In the run-up to the 26th United Nations Climate Change Conference, Glasgow, 31 October – 12 November 2021 (COP26), the National Galleries of Scotland and National Library of Scotland are inviting you to respond creatively to works from the national collections to visualise how Scotland has been and will continue to be impacted by climate change, unless decisive action is taken.
What do you think of when you think of the city of Edinburgh? Perhaps the ancient castle looming over the city from Castle Rock. Or the plethora of festivals that take place in the city’s streets every year. Maybe you know Scotland’s capital city best as the seat of the Scottish Parliament at Holyrood. But what else has taken place within […]
Collated by Charlotte James Robertson.North Lanarkshire borders the northeast of the City of Glasgow and contains many of Glasgow’s commuter towns. The South of the county has its roots in the historic county of Lanarkshire, which has existed since the time of King David I, ruler of Scotland from 1124 to 1153. In the 18th […]
Collated by Alison Leslie. Modern Aberdeenshire encompasses historic Aberdeenshire, Kincardineshire and part of Banffshire. To the south it borders Angus and Perth & Kinross, to the west Highland and Moray, and to the east Aberdeen City.
This short blog uncovers the story of Anchor Pensioners 1965, a recent addition to the moving image catalogue, and illustrates how public engagement is key to understanding some of the unique archival material in the Library’s collections. The film came in to the archive a few years ago as a consequence of a house move. […]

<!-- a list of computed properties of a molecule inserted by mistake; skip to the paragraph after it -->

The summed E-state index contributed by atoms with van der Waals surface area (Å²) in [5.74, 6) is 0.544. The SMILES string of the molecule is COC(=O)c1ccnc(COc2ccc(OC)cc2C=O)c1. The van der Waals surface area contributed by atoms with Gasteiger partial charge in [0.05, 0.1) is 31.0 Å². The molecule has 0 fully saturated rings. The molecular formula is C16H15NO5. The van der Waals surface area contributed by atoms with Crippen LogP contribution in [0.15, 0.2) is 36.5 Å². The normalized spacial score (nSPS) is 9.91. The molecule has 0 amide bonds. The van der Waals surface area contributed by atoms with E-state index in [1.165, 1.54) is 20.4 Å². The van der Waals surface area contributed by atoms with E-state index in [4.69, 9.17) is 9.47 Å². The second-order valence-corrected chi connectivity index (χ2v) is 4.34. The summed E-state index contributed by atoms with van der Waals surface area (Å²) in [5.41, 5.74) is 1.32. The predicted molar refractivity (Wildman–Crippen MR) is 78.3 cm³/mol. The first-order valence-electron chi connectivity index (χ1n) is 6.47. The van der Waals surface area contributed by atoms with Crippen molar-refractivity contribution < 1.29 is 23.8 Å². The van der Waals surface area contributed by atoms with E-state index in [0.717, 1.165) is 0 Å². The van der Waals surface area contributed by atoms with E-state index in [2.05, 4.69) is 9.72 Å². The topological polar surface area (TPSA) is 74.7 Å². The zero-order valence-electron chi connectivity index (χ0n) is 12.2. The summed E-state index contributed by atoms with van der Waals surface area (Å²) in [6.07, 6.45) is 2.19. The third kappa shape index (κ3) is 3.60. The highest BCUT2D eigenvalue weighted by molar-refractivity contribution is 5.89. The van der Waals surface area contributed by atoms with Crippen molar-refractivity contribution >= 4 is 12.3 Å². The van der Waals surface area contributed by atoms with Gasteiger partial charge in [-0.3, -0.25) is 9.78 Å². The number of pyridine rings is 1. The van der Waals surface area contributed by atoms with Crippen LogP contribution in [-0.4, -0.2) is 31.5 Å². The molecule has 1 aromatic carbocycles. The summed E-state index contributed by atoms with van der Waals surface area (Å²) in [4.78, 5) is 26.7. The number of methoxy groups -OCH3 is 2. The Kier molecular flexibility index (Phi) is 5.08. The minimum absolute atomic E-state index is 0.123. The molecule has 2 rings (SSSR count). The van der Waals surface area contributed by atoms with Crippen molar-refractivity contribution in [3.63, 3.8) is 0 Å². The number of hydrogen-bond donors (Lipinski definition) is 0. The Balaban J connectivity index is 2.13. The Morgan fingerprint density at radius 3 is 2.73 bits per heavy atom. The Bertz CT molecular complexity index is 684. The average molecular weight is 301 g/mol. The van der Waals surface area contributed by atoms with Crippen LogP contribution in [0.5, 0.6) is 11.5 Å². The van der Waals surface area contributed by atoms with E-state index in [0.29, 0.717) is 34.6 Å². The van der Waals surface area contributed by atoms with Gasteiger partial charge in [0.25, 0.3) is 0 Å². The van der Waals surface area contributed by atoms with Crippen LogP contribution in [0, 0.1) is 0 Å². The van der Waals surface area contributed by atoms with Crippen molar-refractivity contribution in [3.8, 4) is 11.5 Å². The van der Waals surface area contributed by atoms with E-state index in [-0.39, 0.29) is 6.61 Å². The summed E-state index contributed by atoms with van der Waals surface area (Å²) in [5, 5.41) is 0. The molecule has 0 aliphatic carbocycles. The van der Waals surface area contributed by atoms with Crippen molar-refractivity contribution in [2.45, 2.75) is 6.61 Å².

Collated by Lucy Church. The Highland Council unitary authority is the largest by area in the UK, covering a third of Scotland’s land area, and 11% of the UK’s. Although it is the 7th largest council in Scotland by population, it has the lowest population density in the country. Its administrative centre is Inverness, but there […]
Aberdeen City sits on the north-east coast of Scotland, north of the River Dee and south of the River Don. Aberdeen is often referred to the Granite or Silver City as the buildings were built with granite that has a high mica content (mica is a natural mineral that is typically very shiny or shimmery). […]
‘’There are 24 hours in the day and every one of them is for fishing.’’ Beyond the Grampians (1963) Films are often factual historical documents providing evidence, not simply of working practices, but how people lived and what life was actually like. Audiovisual records can contain inherent bias or a particular audience or message that […]
Collated by Charlotte James Robertson. West Lothian is one of Scotland’s thirty-two unitary authorities; it is also one of the historic counties. It lies on the southern shore of the Firth of Forth and is predominantly rural, though there were extensive coal, iron, and shale oil mining operations in the 19th and 20th centuries. The old county town […]
Collated by Moray Teale. The Falkirk council area was formed in 1996 when the Central Region was divided into several parts. Falkirk boasts many varied attractions from the ruins of the Antonine Wall, Callendar House and Blackness Castle to the engineering feats of the Forth and Clyde Canal and the Falkirk Wheel. More recently it has become famous for the […]